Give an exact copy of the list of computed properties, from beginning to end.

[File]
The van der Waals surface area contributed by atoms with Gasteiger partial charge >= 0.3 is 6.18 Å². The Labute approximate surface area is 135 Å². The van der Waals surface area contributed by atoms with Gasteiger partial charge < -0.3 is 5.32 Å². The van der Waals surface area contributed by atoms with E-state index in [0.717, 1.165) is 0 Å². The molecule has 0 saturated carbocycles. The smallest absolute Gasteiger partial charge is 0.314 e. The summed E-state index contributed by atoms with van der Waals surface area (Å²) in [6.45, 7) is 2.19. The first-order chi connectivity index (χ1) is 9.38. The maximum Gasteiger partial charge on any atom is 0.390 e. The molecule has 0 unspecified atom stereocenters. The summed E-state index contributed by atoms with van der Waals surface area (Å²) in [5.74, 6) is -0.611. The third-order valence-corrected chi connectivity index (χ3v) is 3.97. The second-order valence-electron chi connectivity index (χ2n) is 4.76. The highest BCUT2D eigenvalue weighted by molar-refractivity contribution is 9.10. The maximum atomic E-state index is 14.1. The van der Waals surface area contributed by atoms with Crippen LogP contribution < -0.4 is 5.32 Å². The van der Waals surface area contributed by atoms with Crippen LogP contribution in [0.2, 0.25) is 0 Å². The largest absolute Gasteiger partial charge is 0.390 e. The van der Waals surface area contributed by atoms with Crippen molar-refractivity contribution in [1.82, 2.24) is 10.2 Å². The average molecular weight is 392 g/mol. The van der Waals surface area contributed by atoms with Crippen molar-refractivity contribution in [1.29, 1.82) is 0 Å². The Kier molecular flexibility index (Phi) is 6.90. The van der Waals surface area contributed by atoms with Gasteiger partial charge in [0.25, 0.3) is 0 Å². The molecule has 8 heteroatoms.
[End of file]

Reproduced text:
The van der Waals surface area contributed by atoms with Gasteiger partial charge >= 0.3 is 6.18 Å². The Labute approximate surface area is 135 Å². The van der Waals surface area contributed by atoms with Gasteiger partial charge < -0.3 is 5.32 Å². The van der Waals surface area contributed by atoms with E-state index in [0.717, 1.165) is 0 Å². The molecule has 0 saturated carbocycles. The smallest absolute Gasteiger partial charge is 0.314 e. The summed E-state index contributed by atoms with van der Waals surface area (Å²) in [6.45, 7) is 2.19. The first-order chi connectivity index (χ1) is 9.38. The maximum Gasteiger partial charge on any atom is 0.390 e. The molecule has 0 unspecified atom stereocenters. The summed E-state index contributed by atoms with van der Waals surface area (Å²) in [5.74, 6) is -0.611. The third-order valence-corrected chi connectivity index (χ3v) is 3.97. The second-order valence-electron chi connectivity index (χ2n) is 4.76. The highest BCUT2D eigenvalue weighted by molar-refractivity contribution is 9.10. The maximum atomic E-state index is 14.1. The van der Waals surface area contributed by atoms with Crippen LogP contribution < -0.4 is 5.32 Å². The van der Waals surface area contributed by atoms with Crippen LogP contribution in [0.2, 0.25) is 0 Å². The largest absolute Gasteiger partial charge is 0.390 e. The van der Waals surface area contributed by atoms with Crippen molar-refractivity contribution in [1.82, 2.24) is 10.2 Å². The average molecular weight is 392 g/mol. The van der Waals surface area contributed by atoms with Crippen molar-refractivity contribution in [1.29, 1.82) is 0 Å². The Kier molecular flexibility index (Phi) is 6.90. The van der Waals surface area contributed by atoms with Gasteiger partial charge in [0.25, 0.3) is 0 Å². The molecule has 8 heteroatoms.